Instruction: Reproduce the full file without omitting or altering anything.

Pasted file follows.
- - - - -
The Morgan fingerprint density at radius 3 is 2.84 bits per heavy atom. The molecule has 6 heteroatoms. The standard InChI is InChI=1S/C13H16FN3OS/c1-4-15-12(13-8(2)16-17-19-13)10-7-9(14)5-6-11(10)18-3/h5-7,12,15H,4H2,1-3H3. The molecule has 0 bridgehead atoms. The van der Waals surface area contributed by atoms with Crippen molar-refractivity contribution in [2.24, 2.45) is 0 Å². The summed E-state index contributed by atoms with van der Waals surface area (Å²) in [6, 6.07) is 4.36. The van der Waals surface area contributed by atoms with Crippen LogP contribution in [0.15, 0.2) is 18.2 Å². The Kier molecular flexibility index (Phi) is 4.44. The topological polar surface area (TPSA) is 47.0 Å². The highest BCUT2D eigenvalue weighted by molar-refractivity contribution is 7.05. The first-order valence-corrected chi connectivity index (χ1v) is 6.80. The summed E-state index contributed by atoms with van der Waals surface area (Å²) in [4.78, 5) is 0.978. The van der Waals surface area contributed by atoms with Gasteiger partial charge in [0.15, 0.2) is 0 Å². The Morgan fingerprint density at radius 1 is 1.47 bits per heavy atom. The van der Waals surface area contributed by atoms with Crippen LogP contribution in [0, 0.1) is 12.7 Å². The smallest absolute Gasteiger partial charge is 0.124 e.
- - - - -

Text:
The Morgan fingerprint density at radius 3 is 2.84 bits per heavy atom. The molecule has 6 heteroatoms. The standard InChI is InChI=1S/C13H16FN3OS/c1-4-15-12(13-8(2)16-17-19-13)10-7-9(14)5-6-11(10)18-3/h5-7,12,15H,4H2,1-3H3. The molecule has 0 bridgehead atoms. The van der Waals surface area contributed by atoms with Crippen molar-refractivity contribution in [2.24, 2.45) is 0 Å². The summed E-state index contributed by atoms with van der Waals surface area (Å²) in [6, 6.07) is 4.36. The van der Waals surface area contributed by atoms with Crippen LogP contribution in [0.15, 0.2) is 18.2 Å². The Kier molecular flexibility index (Phi) is 4.44. The topological polar surface area (TPSA) is 47.0 Å². The highest BCUT2D eigenvalue weighted by molar-refractivity contribution is 7.05. The first-order valence-corrected chi connectivity index (χ1v) is 6.80. The summed E-state index contributed by atoms with van der Waals surface area (Å²) in [4.78, 5) is 0.978. The van der Waals surface area contributed by atoms with Gasteiger partial charge in [0.15, 0.2) is 0 Å². The Morgan fingerprint density at radius 1 is 1.47 bits per heavy atom. The van der Waals surface area contributed by atoms with Crippen LogP contribution in [0, 0.1) is 12.7 Å². The smallest absolute Gasteiger partial charge is 0.124 e.